The antithesis of Hapoel Tel Aviv is not their bitter rival Maccabi Tel Aviv, but Beitar Jerusalem, the only team in the top league which has never had an Arab player (due to the opposition of its right-wing, racist fan-base). Some of Beitar’s recent owners said they were ready to sign a worthy Arab player, but backed down when fans threatened to boycott the team if they did. Given that context, and the racist taunts that Beitar fans throw at Arab players, Hapoel Tel Aviv fans like myself gained particular pleasure last June when Hapoel won the championship (beating out Maccabi Haifa) with a goal in the last minute of the season, at Beitar’s home grounds, Teddy Stadium in Jerusalem, and the championship cup was raised by Hapoel team captain Walid Badir, a Palestinian-Israel from the town of Kfar Kassim. Of course, the fact that Beitar Jerusalem plays in a stadium named after the historically famous Jerusalem mayor, Labor movement stalwart and Ben-Gurion aide Teddy Kollek is a delicious irony in itself.

Another very interesting phenomenon in Israeli soccer is the success of Bnei Sakhnin from the Lower-Galilean town of Sakhnin during the past decade. Sakhnin is the town where six Palestinian-Israeli citizens were killed in 1976, protesting against Israeli land confiscation, which is the origin of the annual Land Day commemoration ceremonies in the Israeli-Arab sector. The team is owned by local Palestinian-Israeli businessmen from the town of Sakhnin, and half of the players are Arab and half Jewish and international. As a counterpoint to the situation at Hapoel Tel Aviv, the longtime captain is the veteran Jewish goal-keeper Meir Cohen from the nearby town of Beit Shean. The team won the Israeli National Cup in 2004, and former owner Mazen Genaim is now mayor of the town.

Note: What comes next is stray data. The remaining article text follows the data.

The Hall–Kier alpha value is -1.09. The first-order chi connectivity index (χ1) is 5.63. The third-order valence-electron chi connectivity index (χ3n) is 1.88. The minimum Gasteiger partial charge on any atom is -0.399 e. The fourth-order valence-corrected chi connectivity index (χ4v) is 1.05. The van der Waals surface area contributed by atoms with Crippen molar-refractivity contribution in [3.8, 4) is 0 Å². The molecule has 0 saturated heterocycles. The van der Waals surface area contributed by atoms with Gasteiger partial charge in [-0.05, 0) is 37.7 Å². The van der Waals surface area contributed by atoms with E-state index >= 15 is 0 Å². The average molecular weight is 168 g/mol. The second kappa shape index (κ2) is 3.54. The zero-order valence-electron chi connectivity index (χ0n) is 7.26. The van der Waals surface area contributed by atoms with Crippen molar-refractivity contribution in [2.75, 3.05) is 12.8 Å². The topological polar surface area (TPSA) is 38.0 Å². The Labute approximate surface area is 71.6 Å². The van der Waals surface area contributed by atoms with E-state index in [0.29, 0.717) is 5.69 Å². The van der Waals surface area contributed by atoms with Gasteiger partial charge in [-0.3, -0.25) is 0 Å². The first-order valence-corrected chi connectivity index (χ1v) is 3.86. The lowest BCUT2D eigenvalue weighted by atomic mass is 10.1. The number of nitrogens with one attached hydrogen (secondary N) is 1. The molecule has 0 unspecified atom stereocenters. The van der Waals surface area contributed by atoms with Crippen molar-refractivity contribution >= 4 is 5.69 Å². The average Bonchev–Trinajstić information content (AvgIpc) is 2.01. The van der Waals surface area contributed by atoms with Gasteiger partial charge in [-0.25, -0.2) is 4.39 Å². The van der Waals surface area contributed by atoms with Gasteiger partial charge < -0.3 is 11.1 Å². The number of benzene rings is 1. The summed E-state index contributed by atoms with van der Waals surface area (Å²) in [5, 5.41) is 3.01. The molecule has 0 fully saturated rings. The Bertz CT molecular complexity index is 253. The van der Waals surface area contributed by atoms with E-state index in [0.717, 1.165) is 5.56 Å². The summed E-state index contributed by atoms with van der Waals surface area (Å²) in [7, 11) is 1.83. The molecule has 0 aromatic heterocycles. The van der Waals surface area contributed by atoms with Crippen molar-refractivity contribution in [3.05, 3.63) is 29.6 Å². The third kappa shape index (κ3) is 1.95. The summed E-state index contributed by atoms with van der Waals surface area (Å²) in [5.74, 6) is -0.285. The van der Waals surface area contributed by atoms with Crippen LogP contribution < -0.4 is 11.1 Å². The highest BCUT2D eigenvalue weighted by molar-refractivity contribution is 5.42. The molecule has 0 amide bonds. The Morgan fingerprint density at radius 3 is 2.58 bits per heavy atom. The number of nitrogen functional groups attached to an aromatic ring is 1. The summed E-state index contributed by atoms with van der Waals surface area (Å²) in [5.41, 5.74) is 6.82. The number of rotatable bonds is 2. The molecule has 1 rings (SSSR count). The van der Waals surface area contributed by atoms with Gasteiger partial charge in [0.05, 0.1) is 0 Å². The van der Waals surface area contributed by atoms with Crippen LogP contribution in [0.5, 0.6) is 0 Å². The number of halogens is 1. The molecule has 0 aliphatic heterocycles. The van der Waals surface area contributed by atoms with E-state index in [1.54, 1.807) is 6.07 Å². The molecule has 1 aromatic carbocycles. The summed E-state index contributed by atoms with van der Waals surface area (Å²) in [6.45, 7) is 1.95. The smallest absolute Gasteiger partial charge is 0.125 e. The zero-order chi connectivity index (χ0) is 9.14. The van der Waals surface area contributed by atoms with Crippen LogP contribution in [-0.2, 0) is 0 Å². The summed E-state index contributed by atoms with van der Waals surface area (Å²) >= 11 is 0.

My colleague at the Palestine-Israel Journal, development officer Pierre Klochendler, and his filmmaking partner Jerold Kessel (former longtime CNN Middle East correspondent) made a fascinating documentary about the Bnei Sakhnin club called “We Too Have No Other Country”, a paraphrase of a famous song by the late Ehud Manor “We Have No Other Country” (Ein Lanu Eretz Acheret), which the right tried to “nationalize”, but which Manor himself stressed was actually a protest song against the first Lebanon War. The film is really about the status and aspirations of Palestinian Israelis, and as Klochendler notes, is “a film about soccer in which you never see a soccer ball.”

Today there are many leftists who support Maccabi, definitely in basketball, but also in soccer, though Hapoel Tel Aviv is clearly the preferred team of the left and the liberal artists and intellectuals, as well as of the Arabs and Jews who live in the Jaffa-Tel Aviv-Bat-Yam area. Many of the team’s homegrown players come from the poorer neighborhoods of Jaffa and nearby Bat-Yam. The Arabs in the north tend to root for Maccabi Haifa, which has featured many star Arab players from nearby Shfaram and the Galilee in recent years, beginning with scoring champion Zahi Armeli, continuing with Biram Kiyal who now plays for Celtic in Scotland, and on to today’s regulars Mohammad Ghadir and Ali Otman.

Incidentally, when they tried to check the political preference of all the soccer players before the last elections, the only one who openly declared he was voting for Meretz was Dor Malul of Maccabi Tel Aviv. Michael Zandberg, last year with Hapoel Tel Aviv who in the past had said he supports Meretz, was only willing to say that he “leans toward the left.” His sister Tammy Zandberg is a member of the Tel Aviv City Council on behalf of Meretz.

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By | 2010-10-25T14:15:00+00:00 October 25th, 2010|Blog|0 Comments